Soggy Observatories

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Soggy Observatories

Most astronomical observatories are up high. That gives them a clearer view of the heavens.

But some go deep. They’re submerged in the oceans, or buried deep in the ice at the south pole. They use the water, ice, and the solid Earth to screen out most energy and particles. That occasionally allows them to catch a neutrino — a “ghostly” particle that’s raced far across the universe.

Huge numbers of neutrinos are produced by the Sun and other stars. The most powerful appear to come from some of the most violent places in the universe — like the regions around giant black holes. So neutrinos can reveal details about what’s happening in those locales.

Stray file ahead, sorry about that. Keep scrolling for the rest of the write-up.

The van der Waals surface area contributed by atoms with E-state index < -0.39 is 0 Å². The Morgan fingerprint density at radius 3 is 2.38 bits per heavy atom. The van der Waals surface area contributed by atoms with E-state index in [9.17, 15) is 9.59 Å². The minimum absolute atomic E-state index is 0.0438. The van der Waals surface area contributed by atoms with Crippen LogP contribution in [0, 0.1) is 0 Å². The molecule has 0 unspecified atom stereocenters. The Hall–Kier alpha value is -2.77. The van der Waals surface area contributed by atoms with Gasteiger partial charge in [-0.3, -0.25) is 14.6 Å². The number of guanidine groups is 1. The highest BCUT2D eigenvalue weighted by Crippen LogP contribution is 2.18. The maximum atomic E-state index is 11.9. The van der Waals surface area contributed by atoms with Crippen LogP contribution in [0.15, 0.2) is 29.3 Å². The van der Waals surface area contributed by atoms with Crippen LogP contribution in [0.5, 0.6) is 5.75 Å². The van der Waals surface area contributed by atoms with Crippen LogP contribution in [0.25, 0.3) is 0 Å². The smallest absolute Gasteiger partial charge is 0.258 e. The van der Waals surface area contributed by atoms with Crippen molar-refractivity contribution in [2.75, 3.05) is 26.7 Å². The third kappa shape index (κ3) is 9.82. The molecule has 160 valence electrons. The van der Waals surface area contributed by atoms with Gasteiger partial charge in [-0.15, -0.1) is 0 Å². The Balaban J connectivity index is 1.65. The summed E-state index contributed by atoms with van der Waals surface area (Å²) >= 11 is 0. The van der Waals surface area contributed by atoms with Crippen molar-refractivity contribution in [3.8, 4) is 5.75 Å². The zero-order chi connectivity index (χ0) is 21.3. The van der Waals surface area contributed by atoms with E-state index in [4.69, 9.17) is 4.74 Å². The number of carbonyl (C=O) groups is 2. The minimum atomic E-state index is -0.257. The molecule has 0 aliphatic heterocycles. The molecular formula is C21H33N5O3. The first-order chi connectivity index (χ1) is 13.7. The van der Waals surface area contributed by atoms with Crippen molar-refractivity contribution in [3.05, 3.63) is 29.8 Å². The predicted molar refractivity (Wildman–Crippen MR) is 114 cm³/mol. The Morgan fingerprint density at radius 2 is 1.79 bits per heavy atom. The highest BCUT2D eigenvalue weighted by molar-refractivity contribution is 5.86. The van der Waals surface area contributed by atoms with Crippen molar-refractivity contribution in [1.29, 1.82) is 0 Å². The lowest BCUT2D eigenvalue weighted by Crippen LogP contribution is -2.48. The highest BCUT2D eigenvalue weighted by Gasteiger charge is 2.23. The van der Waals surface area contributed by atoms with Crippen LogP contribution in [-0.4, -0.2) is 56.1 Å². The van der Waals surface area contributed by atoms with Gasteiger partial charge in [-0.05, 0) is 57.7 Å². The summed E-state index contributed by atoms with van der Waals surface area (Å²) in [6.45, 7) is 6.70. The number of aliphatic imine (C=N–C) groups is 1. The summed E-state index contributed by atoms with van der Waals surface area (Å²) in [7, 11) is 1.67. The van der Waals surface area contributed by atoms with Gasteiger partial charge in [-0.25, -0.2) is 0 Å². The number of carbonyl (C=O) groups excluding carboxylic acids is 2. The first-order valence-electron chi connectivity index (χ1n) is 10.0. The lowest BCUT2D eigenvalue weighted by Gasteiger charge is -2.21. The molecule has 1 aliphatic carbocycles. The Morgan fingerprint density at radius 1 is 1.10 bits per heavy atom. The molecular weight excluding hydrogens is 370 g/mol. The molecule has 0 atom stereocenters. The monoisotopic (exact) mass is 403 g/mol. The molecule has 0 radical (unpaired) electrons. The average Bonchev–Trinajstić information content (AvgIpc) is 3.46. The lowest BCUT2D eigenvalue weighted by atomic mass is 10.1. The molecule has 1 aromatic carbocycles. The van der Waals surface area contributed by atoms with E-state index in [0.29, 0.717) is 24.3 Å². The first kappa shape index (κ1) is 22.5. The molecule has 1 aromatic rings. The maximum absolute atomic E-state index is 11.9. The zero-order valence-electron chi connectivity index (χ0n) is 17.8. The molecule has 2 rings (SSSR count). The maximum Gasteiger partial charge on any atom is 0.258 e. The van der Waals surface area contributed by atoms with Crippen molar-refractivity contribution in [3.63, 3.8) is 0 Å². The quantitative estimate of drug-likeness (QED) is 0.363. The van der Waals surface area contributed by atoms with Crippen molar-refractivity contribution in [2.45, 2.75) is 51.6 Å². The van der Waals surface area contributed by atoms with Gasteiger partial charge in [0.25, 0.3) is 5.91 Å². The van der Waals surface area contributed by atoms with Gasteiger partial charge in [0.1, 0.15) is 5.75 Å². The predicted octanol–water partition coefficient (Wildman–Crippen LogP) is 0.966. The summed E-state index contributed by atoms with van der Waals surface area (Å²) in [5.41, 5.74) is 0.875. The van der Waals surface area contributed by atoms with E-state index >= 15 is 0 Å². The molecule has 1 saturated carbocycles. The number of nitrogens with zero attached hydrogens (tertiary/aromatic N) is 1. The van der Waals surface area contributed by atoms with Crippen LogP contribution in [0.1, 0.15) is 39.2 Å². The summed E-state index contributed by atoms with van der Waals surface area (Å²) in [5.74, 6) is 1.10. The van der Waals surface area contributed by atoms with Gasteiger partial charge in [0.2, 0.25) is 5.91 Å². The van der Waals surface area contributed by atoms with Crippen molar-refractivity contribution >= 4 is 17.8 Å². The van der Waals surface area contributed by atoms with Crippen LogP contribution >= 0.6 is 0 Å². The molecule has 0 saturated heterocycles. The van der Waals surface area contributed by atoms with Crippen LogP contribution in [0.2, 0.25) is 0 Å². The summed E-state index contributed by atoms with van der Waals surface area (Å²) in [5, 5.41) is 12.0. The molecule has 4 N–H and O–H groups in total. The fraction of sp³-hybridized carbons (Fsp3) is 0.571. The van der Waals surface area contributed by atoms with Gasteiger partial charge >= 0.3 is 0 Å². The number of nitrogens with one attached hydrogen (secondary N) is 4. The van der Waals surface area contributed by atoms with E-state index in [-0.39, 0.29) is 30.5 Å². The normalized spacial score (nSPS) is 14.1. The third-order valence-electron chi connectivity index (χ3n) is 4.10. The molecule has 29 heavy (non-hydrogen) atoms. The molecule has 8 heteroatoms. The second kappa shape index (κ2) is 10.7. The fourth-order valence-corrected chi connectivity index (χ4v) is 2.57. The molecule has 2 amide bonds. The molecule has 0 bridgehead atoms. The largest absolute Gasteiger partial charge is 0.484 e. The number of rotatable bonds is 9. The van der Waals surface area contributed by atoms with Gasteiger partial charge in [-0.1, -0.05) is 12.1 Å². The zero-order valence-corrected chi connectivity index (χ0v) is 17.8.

But neutrinos zip through space, stars, and planets. They almost never interact with other matter. The only way to “catch” one is to look for a rare flash of light created when a neutrino does hit something.

Those flashes are overpowered by radiation and particles from other sources. So astronomers have built — or are in the process of building — giant observatories in the ice at the south pole, and deep under water. They consist of hundreds or thousands of light detectors spread across a wide volume. The water and ice block out most sources of interference.

Astronomers in China are working on the biggest of all. It would cover several miles of the South China Sea, and contain almost 25,000 detectors — a giant, wet telescope for catching ghostly particles.

Script by Damond Benningfield

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